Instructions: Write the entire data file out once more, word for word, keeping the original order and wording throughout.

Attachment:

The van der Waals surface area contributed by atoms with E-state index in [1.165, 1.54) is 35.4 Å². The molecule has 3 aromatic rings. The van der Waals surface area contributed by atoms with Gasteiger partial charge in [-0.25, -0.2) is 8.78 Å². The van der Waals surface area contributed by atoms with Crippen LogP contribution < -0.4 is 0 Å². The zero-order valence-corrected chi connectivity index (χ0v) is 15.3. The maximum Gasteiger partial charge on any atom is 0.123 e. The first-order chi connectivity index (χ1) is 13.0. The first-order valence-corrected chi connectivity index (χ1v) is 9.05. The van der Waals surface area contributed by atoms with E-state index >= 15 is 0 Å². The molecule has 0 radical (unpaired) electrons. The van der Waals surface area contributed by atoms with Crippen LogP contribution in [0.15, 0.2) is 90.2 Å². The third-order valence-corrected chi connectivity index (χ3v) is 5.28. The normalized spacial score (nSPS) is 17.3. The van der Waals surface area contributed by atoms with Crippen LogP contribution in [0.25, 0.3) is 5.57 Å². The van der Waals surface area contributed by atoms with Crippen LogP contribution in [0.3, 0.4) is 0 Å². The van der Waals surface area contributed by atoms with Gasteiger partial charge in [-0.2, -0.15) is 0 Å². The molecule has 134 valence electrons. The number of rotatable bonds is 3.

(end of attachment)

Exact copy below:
The van der Waals surface area contributed by atoms with E-state index in [1.165, 1.54) is 35.4 Å². The molecule has 3 aromatic rings. The van der Waals surface area contributed by atoms with Gasteiger partial charge in [-0.25, -0.2) is 8.78 Å². The van der Waals surface area contributed by atoms with Crippen LogP contribution < -0.4 is 0 Å². The zero-order valence-corrected chi connectivity index (χ0v) is 15.3. The maximum Gasteiger partial charge on any atom is 0.123 e. The first-order chi connectivity index (χ1) is 13.0. The first-order valence-corrected chi connectivity index (χ1v) is 9.05. The van der Waals surface area contributed by atoms with E-state index >= 15 is 0 Å². The molecule has 0 radical (unpaired) electrons. The van der Waals surface area contributed by atoms with Crippen LogP contribution in [0.15, 0.2) is 90.2 Å². The third-order valence-corrected chi connectivity index (χ3v) is 5.28. The normalized spacial score (nSPS) is 17.3. The van der Waals surface area contributed by atoms with Crippen LogP contribution in [0.25, 0.3) is 5.57 Å². The van der Waals surface area contributed by atoms with Crippen LogP contribution in [0.3, 0.4) is 0 Å². The van der Waals surface area contributed by atoms with Gasteiger partial charge in [-0.2, -0.15) is 0 Å². The molecule has 134 valence electrons. The number of rotatable bonds is 3.